JACKSONVILLE — A measure that would impose a 5 percent meals tax in Jacksonville has drawn fierce opposition, with lawn signs by opponents outnumbering supporters’ signs 3 to 1.
Opponents say they have placed 300 lawn signs around town, while those supporting the measure say they will put up 100.
A “Vote No Meals Tax” message plays in rotation on a large electronic display on West Main Street in Medford, visible to traffic coming from Jacksonville. Many businesses in downtown are displaying signs in opposition to the measure.
Petitioners placed the measure on the ballot after the Jacksonville City Council in May imposed a $20 surcharge on utility bills to help fund police services. The surcharge is anticipated to raise about $400,000 annually and will allow the city to shift money from the general fund previously used for police expenses to cover street repairs, parks, historical preservation and to build reserves.
Doug Phillips, who led the effort that got the tax measure on the ballot, said Jacksonville Citizens for Public Safety Funding likely will spend about $3,000 on campaign efforts. Whit Parker, representing organized opposition, said about $6,000 will be spent to defeat the measure.
“It’s deeper than just the meals tax. It’s the whole idea of how you fund city services,” said Phillips. “It’s the council setting charges. The folks have not decided as to how they pay.”
Budget committee members, city councilors and citizens studied the funding issue for years before recommending the council impose the surcharge. Phillips served on the committee.
A meals tax was rejected early in the discussion. During council deliberations, it was noted that a levy vote to fund police services likely would fail. The City Council unanimously passed a resolution opposing the tax.
“This is a discriminatory tax,” Parker said. “It discriminates against one sector of our economy, which is 14 family-owned restaurants. It expects them to be a financial engine. It’s unfair.”
Parker said he worries that the measure may not provide enough funds, particularly if smoky summers continue to cut into restaurant revenue.
Parker is publisher of the monthly Jacksonville Review, a lifestyle publication. But he hasn’t held back on jumping into town political issues in the 11 years he’s owned the magazine. He’s weighed in on a variety of issues and endorsed political candidates.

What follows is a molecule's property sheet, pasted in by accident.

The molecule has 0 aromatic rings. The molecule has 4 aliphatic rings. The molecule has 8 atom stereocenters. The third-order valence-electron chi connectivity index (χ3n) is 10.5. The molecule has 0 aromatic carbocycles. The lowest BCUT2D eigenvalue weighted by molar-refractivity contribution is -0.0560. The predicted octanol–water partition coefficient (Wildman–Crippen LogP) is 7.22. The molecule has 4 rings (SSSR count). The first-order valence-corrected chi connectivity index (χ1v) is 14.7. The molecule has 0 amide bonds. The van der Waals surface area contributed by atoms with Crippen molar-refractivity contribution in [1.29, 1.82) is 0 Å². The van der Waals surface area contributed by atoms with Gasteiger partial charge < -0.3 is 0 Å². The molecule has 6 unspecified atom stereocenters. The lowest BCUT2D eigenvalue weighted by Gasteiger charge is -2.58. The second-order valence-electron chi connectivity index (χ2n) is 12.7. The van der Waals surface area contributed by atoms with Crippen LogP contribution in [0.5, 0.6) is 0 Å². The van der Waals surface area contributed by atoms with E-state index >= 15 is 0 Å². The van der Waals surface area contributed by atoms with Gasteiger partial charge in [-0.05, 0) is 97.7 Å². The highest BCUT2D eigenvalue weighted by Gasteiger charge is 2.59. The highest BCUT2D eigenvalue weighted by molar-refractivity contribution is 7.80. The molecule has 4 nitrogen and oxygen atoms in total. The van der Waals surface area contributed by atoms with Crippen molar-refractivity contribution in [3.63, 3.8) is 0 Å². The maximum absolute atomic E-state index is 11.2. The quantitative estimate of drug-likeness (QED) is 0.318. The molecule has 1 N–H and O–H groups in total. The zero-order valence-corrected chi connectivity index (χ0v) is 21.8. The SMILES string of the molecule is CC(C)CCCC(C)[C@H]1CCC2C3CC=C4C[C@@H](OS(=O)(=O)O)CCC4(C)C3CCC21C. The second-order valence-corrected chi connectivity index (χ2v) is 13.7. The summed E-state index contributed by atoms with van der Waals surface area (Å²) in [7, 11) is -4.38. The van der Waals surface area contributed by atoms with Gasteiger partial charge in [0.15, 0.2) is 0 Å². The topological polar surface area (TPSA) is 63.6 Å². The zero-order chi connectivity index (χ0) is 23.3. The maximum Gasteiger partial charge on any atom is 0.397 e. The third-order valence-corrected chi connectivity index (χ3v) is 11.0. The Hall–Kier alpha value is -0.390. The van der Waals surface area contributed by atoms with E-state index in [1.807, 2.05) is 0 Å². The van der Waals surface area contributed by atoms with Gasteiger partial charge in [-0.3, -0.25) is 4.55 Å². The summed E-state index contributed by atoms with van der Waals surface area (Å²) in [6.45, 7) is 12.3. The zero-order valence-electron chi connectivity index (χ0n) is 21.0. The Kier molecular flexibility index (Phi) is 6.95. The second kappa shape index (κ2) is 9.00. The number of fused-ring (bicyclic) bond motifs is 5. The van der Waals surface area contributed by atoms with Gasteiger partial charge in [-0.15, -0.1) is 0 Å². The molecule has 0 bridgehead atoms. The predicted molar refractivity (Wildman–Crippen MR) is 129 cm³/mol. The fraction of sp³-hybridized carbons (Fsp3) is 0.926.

Jacksonville Review’s October issue had several opinion pieces and also display ads against the measure. Parker said he invited Phillips to do interviews but Phillips declined, an action the latter confirmed.
Research Phillips did by counting restaurants and seating led him to conclude the tax should produce the funds needed. Restaurant owners have been reluctant to share revenue figures with both opponents and proponents.
“The restaurants are very reluctant to share that information,” said Parker. “It forces them to open their books to city auditors.”
In Oregon, only Ashland and Yachats have meals taxes. Restaurant owners in Jacksonville fear the meals tax will drive away customers and that there may be people who live in the Rogue Valley that will refuse to patronize them because of the tax. Those in favor say the tax spreads costs to tourists who use city services.
Restaurant owner Blu Collins of Back Porch Bar and Grill said he may move his establishment if the tax passes. He moved his business from Ashland two decades ago when that town enacted a meals tax.
Phillips placed an argument in favor of the tax in the Voters’ Pamphlet. But there are seven arguments against placed by the Oregon Restaurant and Lodging Association, Mayor Paul Becker, city councilors David Jesser and Cris Garcia, town historian Larry Smith, business owner Linda Graham and Jacksonville Chamber of Commerce President Robert Roos. Each argument costs $200 for placement.
Both sides also have produced printed handouts and mailers to spread their messages. Proponents have talked to people four times in front of the post office, said Phillips.
Phillips and Parker say their campaigns are financed by local donations. Oregon Restaurant and Lodging Association is handling the finances for the opponents and assisting in other ways, said Parker. Phillips set up his organization to handle campaign money.
Jacksonville, with a population of 2,985, has 2,432 registered voters in Precinct 10, which covers the city. In the 2016 presidential election, 88 percent of registered voters cast ballots.
Reach Ashland freelance writer Tony Boom at firstname.lastname@example.org.